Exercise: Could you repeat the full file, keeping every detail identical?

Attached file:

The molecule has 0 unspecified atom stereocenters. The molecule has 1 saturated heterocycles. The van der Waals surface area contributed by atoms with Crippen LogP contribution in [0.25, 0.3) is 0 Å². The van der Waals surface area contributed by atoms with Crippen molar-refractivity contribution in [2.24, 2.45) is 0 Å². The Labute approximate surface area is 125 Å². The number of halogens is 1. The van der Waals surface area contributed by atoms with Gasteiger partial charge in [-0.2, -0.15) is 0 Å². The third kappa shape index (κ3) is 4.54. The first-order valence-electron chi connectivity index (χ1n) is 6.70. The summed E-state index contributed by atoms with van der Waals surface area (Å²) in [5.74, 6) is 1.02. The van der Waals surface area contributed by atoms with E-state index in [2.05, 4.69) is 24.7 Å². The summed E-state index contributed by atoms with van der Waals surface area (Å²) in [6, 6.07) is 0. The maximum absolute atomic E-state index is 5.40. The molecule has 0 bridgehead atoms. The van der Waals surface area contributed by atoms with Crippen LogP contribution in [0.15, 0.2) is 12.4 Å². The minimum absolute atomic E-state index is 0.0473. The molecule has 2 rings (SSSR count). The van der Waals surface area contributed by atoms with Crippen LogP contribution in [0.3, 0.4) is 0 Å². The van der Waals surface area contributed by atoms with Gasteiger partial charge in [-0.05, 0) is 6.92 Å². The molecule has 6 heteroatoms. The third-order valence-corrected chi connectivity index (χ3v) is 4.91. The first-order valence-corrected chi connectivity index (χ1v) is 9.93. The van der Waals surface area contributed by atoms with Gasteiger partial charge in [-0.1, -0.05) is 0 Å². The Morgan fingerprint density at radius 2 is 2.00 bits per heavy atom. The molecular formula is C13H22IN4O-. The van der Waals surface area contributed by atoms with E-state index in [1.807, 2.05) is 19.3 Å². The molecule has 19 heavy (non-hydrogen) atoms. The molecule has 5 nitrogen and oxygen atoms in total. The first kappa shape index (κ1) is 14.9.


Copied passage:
The molecule has 0 unspecified atom stereocenters. The molecule has 1 saturated heterocycles. The van der Waals surface area contributed by atoms with Crippen LogP contribution in [0.25, 0.3) is 0 Å². The van der Waals surface area contributed by atoms with Crippen molar-refractivity contribution in [2.24, 2.45) is 0 Å². The Labute approximate surface area is 125 Å². The number of halogens is 1. The van der Waals surface area contributed by atoms with Gasteiger partial charge in [-0.2, -0.15) is 0 Å². The third kappa shape index (κ3) is 4.54. The first-order valence-electron chi connectivity index (χ1n) is 6.70. The summed E-state index contributed by atoms with van der Waals surface area (Å²) in [5.74, 6) is 1.02. The van der Waals surface area contributed by atoms with E-state index in [2.05, 4.69) is 24.7 Å². The summed E-state index contributed by atoms with van der Waals surface area (Å²) in [6, 6.07) is 0. The maximum absolute atomic E-state index is 5.40. The molecule has 0 bridgehead atoms. The van der Waals surface area contributed by atoms with Crippen LogP contribution in [0.15, 0.2) is 12.4 Å². The minimum absolute atomic E-state index is 0.0473. The molecule has 2 rings (SSSR count). The van der Waals surface area contributed by atoms with Crippen LogP contribution in [0.3, 0.4) is 0 Å². The van der Waals surface area contributed by atoms with Gasteiger partial charge in [-0.05, 0) is 6.92 Å². The molecule has 6 heteroatoms. The third-order valence-corrected chi connectivity index (χ3v) is 4.91. The first-order valence-corrected chi connectivity index (χ1v) is 9.93. The van der Waals surface area contributed by atoms with Gasteiger partial charge in [-0.1, -0.05) is 0 Å². The Morgan fingerprint density at radius 2 is 2.00 bits per heavy atom. The molecular formula is C13H22IN4O-. The van der Waals surface area contributed by atoms with E-state index in [1.807, 2.05) is 19.3 Å². The molecule has 19 heavy (non-hydrogen) atoms. The molecule has 5 nitrogen and oxygen atoms in total. The first kappa shape index (κ1) is 14.9.